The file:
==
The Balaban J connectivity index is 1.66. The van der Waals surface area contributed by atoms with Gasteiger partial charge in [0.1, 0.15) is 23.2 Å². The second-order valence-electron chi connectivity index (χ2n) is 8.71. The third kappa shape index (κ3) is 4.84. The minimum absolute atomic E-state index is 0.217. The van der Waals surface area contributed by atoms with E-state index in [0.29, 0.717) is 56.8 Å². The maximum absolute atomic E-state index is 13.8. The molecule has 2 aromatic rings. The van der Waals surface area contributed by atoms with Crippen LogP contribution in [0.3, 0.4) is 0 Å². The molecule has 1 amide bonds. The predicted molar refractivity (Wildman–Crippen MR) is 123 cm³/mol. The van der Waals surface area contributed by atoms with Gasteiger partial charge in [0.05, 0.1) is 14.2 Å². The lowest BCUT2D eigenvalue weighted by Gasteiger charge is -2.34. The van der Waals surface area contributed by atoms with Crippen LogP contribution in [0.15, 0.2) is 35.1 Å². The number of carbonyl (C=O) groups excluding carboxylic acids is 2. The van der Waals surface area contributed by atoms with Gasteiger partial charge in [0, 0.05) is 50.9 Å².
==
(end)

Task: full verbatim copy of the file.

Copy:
The Balaban J connectivity index is 1.66. The van der Waals surface area contributed by atoms with Gasteiger partial charge in [0.1, 0.15) is 23.2 Å². The second-order valence-electron chi connectivity index (χ2n) is 8.71. The third kappa shape index (κ3) is 4.84. The minimum absolute atomic E-state index is 0.217. The van der Waals surface area contributed by atoms with E-state index in [0.29, 0.717) is 56.8 Å². The maximum absolute atomic E-state index is 13.8. The molecule has 2 aromatic rings. The van der Waals surface area contributed by atoms with Crippen LogP contribution in [0.3, 0.4) is 0 Å². The molecule has 1 amide bonds. The predicted molar refractivity (Wildman–Crippen MR) is 123 cm³/mol. The van der Waals surface area contributed by atoms with Gasteiger partial charge in [0.05, 0.1) is 14.2 Å². The lowest BCUT2D eigenvalue weighted by Gasteiger charge is -2.34. The van der Waals surface area contributed by atoms with Crippen LogP contribution in [0.15, 0.2) is 35.1 Å². The number of carbonyl (C=O) groups excluding carboxylic acids is 2. The van der Waals surface area contributed by atoms with Gasteiger partial charge in [0, 0.05) is 50.9 Å².